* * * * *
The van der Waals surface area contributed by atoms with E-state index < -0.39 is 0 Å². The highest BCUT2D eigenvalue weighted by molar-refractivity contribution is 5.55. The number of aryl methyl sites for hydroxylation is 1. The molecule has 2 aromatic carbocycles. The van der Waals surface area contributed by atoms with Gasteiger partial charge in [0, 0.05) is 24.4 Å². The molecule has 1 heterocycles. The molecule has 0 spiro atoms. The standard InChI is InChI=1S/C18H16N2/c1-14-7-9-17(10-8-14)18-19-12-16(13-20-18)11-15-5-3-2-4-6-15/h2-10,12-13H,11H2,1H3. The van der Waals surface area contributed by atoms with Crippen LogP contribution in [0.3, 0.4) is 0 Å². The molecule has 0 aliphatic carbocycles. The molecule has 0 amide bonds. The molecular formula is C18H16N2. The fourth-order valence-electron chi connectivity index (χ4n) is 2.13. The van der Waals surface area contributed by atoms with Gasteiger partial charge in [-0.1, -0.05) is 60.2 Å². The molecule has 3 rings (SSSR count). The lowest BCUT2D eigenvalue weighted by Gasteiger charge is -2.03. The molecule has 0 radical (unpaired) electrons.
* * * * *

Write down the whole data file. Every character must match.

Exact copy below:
The van der Waals surface area contributed by atoms with E-state index < -0.39 is 0 Å². The highest BCUT2D eigenvalue weighted by molar-refractivity contribution is 5.55. The number of aryl methyl sites for hydroxylation is 1. The molecule has 2 aromatic carbocycles. The van der Waals surface area contributed by atoms with Gasteiger partial charge in [0, 0.05) is 24.4 Å². The molecule has 1 heterocycles. The molecule has 0 spiro atoms. The standard InChI is InChI=1S/C18H16N2/c1-14-7-9-17(10-8-14)18-19-12-16(13-20-18)11-15-5-3-2-4-6-15/h2-10,12-13H,11H2,1H3. The van der Waals surface area contributed by atoms with Crippen LogP contribution in [0.3, 0.4) is 0 Å². The molecule has 0 aliphatic carbocycles. The molecule has 0 amide bonds. The molecular formula is C18H16N2. The fourth-order valence-electron chi connectivity index (χ4n) is 2.13. The van der Waals surface area contributed by atoms with Gasteiger partial charge in [-0.1, -0.05) is 60.2 Å². The molecule has 3 rings (SSSR count). The lowest BCUT2D eigenvalue weighted by Gasteiger charge is -2.03. The molecule has 0 radical (unpaired) electrons.